ITALY & BEYOND
BATHS of DIOCLETIAN
Built in the year 306AD, this great bath house was the last built in the city of Rome and was a huge bathing complex, complete with gardens, libraries, gymnasia, hot, cold and tepid baths, steam rooms, massage, fast food restaurants, sculpture gardens, and was often attended by theater troops and political debate. All classes of Roman citizens and foreign visitors attended. You came to the bath daily, men and women alternating day by day, arriving in the morning and only departing at dusk. The hot water was fed by hypocaustic heating. You paid an honorarium equivalent to today’s quarter and pegged your clothing on a hook, being given a wooden number to reclaim what was yours. The Romans were hygienically cleaner than we were in the western world up until the 1920’s. The large bath houses, and there were many, typically served over two thousand guests each; this bathing complex, over three thousand. They were fed by spring water from the aqueducts and were in continuous operation into the seventh century. The ruins were converted into the church of Santa Maria degli Angeli by Michelangelo.
The emperor Caligula, Gaius Caesar 37-41AD, built two huge pleasure ships in Lake Nemi just outside Rome in the Castelli Romane. These were discovered in the fifteenth century, twenty meters down and were known to be there for centuries by local fishermen. Brought to the surface by the draining of the lake under Mussolini in the 1930's, they were destroyed in an artillery exchange between retreating Germans and American forces in 1944.
ROMAN EMPEROR'S TREASURE
Take a look at this magnificent collection of antiquities. They are in the National Roman Museum across the street from the Baths of Diocletian.
Maxentius was Emperor of Rome from 306 to 312 AD. He contended with Constantine for rule of the West and was defeated at the Milvian bridge. This famous fight is the one in which Constantine had a dream before the battle that his army would win by the sign of the cross. After defeating his enemy, Constantine legalized Christianity and eventually elevated it to be the state religion.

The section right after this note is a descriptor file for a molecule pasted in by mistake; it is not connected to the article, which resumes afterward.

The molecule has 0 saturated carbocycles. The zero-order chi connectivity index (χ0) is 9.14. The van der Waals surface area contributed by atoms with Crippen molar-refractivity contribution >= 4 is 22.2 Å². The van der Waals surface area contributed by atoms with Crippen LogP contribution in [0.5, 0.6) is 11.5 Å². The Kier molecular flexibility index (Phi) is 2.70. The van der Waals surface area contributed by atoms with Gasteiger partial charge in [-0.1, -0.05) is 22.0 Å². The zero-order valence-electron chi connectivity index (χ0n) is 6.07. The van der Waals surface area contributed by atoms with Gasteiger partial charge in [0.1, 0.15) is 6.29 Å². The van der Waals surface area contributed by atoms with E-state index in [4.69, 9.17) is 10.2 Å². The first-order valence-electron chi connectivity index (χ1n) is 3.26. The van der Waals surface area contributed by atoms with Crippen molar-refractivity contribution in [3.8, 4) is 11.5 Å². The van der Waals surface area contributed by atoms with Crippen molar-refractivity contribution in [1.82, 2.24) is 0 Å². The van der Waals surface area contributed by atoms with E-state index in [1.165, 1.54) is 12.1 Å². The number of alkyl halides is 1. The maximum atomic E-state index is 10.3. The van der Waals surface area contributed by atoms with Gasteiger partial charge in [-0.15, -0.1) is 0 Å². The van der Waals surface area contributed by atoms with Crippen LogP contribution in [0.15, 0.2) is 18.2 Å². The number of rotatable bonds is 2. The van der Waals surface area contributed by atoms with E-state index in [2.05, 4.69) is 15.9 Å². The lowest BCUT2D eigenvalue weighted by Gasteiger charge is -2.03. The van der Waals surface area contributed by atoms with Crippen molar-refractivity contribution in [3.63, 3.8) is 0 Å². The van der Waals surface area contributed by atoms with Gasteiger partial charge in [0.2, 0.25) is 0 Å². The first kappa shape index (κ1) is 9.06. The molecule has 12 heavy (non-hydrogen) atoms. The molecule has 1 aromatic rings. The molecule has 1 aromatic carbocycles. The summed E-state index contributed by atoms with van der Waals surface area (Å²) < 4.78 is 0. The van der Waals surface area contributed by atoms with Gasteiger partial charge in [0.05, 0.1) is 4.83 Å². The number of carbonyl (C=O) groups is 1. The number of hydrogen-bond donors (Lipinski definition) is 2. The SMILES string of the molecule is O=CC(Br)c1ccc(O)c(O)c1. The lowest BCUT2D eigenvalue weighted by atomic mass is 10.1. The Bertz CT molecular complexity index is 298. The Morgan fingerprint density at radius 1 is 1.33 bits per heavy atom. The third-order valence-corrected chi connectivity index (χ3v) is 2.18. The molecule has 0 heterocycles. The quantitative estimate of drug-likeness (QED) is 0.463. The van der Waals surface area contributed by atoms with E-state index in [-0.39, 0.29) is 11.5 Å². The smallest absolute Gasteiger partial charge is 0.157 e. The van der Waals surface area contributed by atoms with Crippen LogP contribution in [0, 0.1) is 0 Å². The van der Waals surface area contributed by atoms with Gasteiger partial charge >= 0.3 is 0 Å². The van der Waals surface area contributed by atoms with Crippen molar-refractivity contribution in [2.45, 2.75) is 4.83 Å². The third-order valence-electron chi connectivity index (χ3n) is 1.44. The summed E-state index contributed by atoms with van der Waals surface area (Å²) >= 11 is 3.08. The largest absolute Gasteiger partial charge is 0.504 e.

Maxentius built the great Basilica Nova or new basilica, the final great addition to the Roman Forum. It was the headquarters of the Prefect of Rome, a man who in late antiquity held most of the duties of what we now would call a mayor. The basilica could hold upwards of 3,000 people and was used as a place of business and occasionally a law court.
The insignia of office belonging to Maxentius was found buried near the Coliseum and was probably put there by senatorial followers of the Emperor upon his death but before Constantine entered the city. Few things can ever be attributed to a specific emperor as personal belongings. These, remarkably are!
This amazing city is just outside of Rome and worth a visit. Unlike Pompeii, a three hour trip to the south, Ostia can be visited by a short train ride of twenty minutes. While Pompeii was burned and collapsed under the weight of burning pumice and lava flow, Ostia, the great port which served Rome in Antiquity, was simply abandoned. Many of the buildings are in terrific condition and you can walk through the dead city excavations, even climbing to the third stories of some apartments. Nearby, a short walk away, is a castle built by Pope Julius the Second surrounded by a quaint medieval town, also worth a visit.
My home town.